The business world is experiencing a significant shift in how people look for jobs and thrive in the workplace. This is largely due to millennials, who have different values and priorities in the workplace than previous generations.

For businesses to meet the needs of millennial workers, they will have to continue to research, study, and make appropriate changes.

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The 5 Most Anticipated Luxury Hotel Opening in 2020



Global luxury travel network Virtuoso® is sharing its list of the most exciting properties around the world debuting over the next six months. From the eternally popular such as France and Mexico to the more exotic, including Japan and Botswana, these hotels and resorts are setting new standards in the ultra-competitive luxury space. On Virtuoso’s must-see list, historic icons meet sleek beach resorts while lodges nestled in nature complement city retreats. The common thread amongst them is that these properties will delight guests with their distinctive character, varied experiences and superior service.

1. Cheval Blanc Paris, France – Opening Spring 2020

Located in the heart of the City of Light, steps from the Louvre and the Marais, Cheval Blanc Paris combines historical, cultural and contemporary features for an authentic Parisian experience. Floor-to-ceiling windows in the 26 rooms and 46 suites offer views of famed landmarks and city life. Virtuoso exclusives: upgrade upon arrival if available, daily full American breakfast for two, fast-track immigration, complimentary round-trip private transfer with VIP meet and greet, spa access, complimentary Wi-Fi and early check-in and late check-out if available.

2. One & Only Mandarina, Mexico – Opening June 2020

Set in a lush, beachfront jungle setting, the intimate resort boasts 104 standalone villas and treehouses – each with a private pool. Guests will have access to innovative culinary experiences, a lively beach club, wellness programming and a playground of adventures on land and sea. Virtuoso exclusives: upgrade on arrival if available, daily breakfast for two, $100 USD resort credit, complimentary Wi-Fi, early check-in and late check-out if available.

3. The Tokyo EDITION, Toranomon, Japan – Opening June 2020

Located near Tokyo’s finest neighborhoods and attractions, the property will feature 206 rooms with stunning views of the city’s skyline, including 21 suites and a penthouse. A signature restaurant, cocktail bar and wellness spa will cultivate a unique, luxurious atmosphere. Virtuoso exclusives: upgrade upon arrival if available, daily breakfast for two, $100 USD hotel credit, complimentary Wi-Fi, and early check-in and late check-out if available.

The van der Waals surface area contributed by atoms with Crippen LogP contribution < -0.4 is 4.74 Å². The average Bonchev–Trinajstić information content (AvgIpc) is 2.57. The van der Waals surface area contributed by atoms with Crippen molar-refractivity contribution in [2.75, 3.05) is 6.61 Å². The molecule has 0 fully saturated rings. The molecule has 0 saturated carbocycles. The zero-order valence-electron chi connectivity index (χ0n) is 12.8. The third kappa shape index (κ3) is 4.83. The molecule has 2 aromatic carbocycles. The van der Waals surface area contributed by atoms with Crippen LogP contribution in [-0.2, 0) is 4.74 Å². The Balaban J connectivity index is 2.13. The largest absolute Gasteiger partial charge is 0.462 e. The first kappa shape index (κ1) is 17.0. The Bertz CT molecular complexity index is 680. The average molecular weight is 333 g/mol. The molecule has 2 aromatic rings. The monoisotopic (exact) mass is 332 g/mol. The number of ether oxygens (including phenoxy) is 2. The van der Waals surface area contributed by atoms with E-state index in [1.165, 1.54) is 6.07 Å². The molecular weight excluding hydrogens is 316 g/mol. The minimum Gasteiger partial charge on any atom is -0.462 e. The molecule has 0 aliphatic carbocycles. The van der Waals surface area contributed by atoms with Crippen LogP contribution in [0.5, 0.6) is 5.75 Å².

4. Villa Igiea, a Rocco Forte Hotel, Italy – Opening June 2020

A former refuge for royalty and Hollywood’s elite, Villa Igiea occupies a unique location overlooking the azure waters of the Gulf of Palermo. After a restoration, the iconic palazzo will showcase a fresh design while maintaining its timeless splendor. Virtuoso exclusives: upgrade on arrival if available, daily breakfast for two, $100 USD food and beverage credit, complimentary Wi-Fi, and early check-in and late check-out if available.

5. Xigera, Botswana – Opening June 2020

Xigera is defined by exceptional service, with 105 staff looking after just 24 guests in an intimate, exclusive bush experience. The solar-powered lodge offers 12 suspended suites surrounded by ancient trees and flood plains, showcasing bespoke works by Africa’s most exciting young artists and craftspeople. Virtuoso exclusives to be announced.

Virtuoso’s long-running Hotels & Resorts program has earned a reputation for launching new hotels, courtesy of its successful Preview initiative. The Virtuoso collection offers more than 1,400 outstanding hotels, resorts, spas, lodges, luxury camps and villas in over 100 countries. When booked by a Virtuoso advisor, either directly or at, each property offers exclusive benefits valued at more than (U.S.) $500 per stay.

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US Vows 100% Tariffs on French Champagne, Cheese, Handbags Over Digital tax



Image via Shutterstock
By David Lawder and Andrea Shalal